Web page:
1. Introduction
Veröffentlicht: 18.04.2018
in der Serie Photographic Futures
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"The true content of a photograph is invisible, for it derives from a play, not with form, but with time." John Berger 1John Berger, “Understanding a Photograph,” in Understanding a Photograph, ed. Geoff Dyer (London: Penguin, 2013), 19.

We would like to continue a conversation we began last year with Mario Garcia Torres, a conversation about the temporality of photographic images. 2Armen Avanessian, Anke Hennig, Mario García Torres, "The Present Is a Place We Can Always Come Back to: Toward a Speculative Temporality of Images," in Marion García Torres, An Arrival Tale, ed. Daniela Zyman, Cory Scozzari (Berlin: Sternberg Press, 2017), 74–81.
Our idea, our attempt then was to get beyond the statement that, because they are recordings, photographic images institute a past. Of course, when a photographic image reaches us, we never fully forget that it was previously recorded by someone. Someone decided on this moment and transformed it, with the help of the camera, into a past moment.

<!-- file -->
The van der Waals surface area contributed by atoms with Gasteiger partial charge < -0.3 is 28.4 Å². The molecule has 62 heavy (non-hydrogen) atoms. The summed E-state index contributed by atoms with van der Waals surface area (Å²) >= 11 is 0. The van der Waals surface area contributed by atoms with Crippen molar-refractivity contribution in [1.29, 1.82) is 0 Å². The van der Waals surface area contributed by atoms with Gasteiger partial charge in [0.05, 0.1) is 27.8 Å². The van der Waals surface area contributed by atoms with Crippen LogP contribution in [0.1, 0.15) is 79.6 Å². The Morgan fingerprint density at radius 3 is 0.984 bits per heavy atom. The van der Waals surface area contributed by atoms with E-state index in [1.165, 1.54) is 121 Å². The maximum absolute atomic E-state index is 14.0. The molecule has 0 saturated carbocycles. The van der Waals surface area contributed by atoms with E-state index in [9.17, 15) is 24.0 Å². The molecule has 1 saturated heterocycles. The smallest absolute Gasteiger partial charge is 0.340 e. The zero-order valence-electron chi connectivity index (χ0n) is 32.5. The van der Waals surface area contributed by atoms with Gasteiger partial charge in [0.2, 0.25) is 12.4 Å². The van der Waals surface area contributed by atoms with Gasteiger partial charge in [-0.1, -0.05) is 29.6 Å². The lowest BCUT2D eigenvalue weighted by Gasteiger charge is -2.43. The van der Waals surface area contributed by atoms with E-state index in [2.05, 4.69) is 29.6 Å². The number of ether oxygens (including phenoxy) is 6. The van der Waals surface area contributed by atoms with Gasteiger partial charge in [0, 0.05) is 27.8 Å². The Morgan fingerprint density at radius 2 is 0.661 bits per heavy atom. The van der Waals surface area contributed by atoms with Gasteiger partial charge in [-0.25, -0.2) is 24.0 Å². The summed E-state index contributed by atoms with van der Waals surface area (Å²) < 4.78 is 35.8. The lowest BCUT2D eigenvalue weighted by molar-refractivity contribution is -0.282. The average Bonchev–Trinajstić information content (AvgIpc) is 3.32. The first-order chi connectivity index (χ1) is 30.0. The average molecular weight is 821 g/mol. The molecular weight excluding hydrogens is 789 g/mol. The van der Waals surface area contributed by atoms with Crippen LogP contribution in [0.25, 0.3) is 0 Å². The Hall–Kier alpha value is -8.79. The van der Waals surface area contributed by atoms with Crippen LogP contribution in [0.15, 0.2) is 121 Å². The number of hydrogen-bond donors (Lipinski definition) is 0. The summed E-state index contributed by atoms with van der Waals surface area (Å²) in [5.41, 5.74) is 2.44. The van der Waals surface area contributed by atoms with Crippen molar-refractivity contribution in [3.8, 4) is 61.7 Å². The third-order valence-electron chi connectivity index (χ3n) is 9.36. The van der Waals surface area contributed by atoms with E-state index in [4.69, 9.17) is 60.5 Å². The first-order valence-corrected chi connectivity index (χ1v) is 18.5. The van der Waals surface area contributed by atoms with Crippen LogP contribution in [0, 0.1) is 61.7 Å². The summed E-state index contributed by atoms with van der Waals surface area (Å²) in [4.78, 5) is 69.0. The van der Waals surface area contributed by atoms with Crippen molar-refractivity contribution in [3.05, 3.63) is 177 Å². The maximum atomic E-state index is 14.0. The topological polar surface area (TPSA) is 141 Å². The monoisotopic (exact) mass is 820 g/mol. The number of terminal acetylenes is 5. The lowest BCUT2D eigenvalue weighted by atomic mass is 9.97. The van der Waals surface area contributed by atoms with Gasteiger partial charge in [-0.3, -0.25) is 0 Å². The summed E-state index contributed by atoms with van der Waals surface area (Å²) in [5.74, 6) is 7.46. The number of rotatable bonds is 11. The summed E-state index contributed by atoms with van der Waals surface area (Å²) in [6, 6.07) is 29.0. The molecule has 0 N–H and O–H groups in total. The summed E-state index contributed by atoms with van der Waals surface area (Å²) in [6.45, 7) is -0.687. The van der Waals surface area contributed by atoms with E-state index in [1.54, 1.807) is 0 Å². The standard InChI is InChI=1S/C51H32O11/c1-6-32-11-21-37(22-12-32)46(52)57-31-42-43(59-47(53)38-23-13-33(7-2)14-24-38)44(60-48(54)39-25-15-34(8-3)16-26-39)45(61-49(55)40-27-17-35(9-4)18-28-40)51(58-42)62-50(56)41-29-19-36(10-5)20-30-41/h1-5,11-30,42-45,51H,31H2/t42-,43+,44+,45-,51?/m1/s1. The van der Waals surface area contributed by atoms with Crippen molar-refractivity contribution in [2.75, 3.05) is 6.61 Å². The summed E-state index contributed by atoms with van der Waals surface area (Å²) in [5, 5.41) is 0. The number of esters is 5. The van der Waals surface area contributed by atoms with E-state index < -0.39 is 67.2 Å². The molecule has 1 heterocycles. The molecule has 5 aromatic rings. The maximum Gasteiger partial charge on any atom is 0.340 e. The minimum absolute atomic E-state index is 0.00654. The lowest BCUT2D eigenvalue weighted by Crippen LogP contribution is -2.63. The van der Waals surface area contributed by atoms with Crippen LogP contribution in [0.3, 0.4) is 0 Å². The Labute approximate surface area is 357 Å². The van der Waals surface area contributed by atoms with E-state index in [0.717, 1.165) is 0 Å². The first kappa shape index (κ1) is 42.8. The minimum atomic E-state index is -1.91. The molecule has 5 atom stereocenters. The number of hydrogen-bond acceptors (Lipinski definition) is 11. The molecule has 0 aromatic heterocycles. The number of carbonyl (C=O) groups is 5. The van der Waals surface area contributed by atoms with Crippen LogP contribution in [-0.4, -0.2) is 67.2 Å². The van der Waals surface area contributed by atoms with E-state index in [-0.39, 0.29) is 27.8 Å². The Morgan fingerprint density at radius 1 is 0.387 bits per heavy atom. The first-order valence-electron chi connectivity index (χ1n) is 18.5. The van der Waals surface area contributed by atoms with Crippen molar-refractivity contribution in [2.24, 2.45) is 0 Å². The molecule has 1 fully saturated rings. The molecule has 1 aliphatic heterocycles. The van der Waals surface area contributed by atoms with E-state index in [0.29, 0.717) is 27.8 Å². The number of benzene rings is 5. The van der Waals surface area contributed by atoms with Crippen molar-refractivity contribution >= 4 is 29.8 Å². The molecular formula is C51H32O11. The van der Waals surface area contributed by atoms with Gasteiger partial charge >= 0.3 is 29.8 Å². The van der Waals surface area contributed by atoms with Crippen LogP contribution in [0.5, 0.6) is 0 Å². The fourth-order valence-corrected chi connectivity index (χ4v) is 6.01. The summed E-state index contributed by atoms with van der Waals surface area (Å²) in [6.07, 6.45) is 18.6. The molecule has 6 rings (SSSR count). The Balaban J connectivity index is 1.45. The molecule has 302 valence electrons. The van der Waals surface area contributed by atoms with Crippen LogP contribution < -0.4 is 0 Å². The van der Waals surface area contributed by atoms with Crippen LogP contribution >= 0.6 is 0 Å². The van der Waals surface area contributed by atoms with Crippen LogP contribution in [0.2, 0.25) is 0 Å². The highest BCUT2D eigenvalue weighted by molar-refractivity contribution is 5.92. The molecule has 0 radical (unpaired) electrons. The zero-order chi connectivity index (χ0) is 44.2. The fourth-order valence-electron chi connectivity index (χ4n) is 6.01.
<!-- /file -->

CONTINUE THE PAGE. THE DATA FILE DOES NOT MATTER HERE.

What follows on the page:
The camera has detached the image of the space from space.
The camera has detached the image of the thing from the thing.
The camera has detached the image of the moment from the moment at which the camera was present.

In photographic images, the past is magical because we cannot see it anywhere else. We are tempted to say and write: whenever we see a past, we have an image before our eyes.
We wanted to see what happens when we change perspectives and start with the spectators for whom and in whose constantly changing present the photographic image is embedded. This present is a place we can always come back to.
There is, however, a question we didn't touch on in our conversation last summer, and it has been haunting us ever since. What about photographic futures? Do photographic images participate in the practice of preemption we encounter everywhere in an age of digital data control? Or can we imagine in its stead a photographic contemporaneity that would take the form of a contemporaneity with the future?

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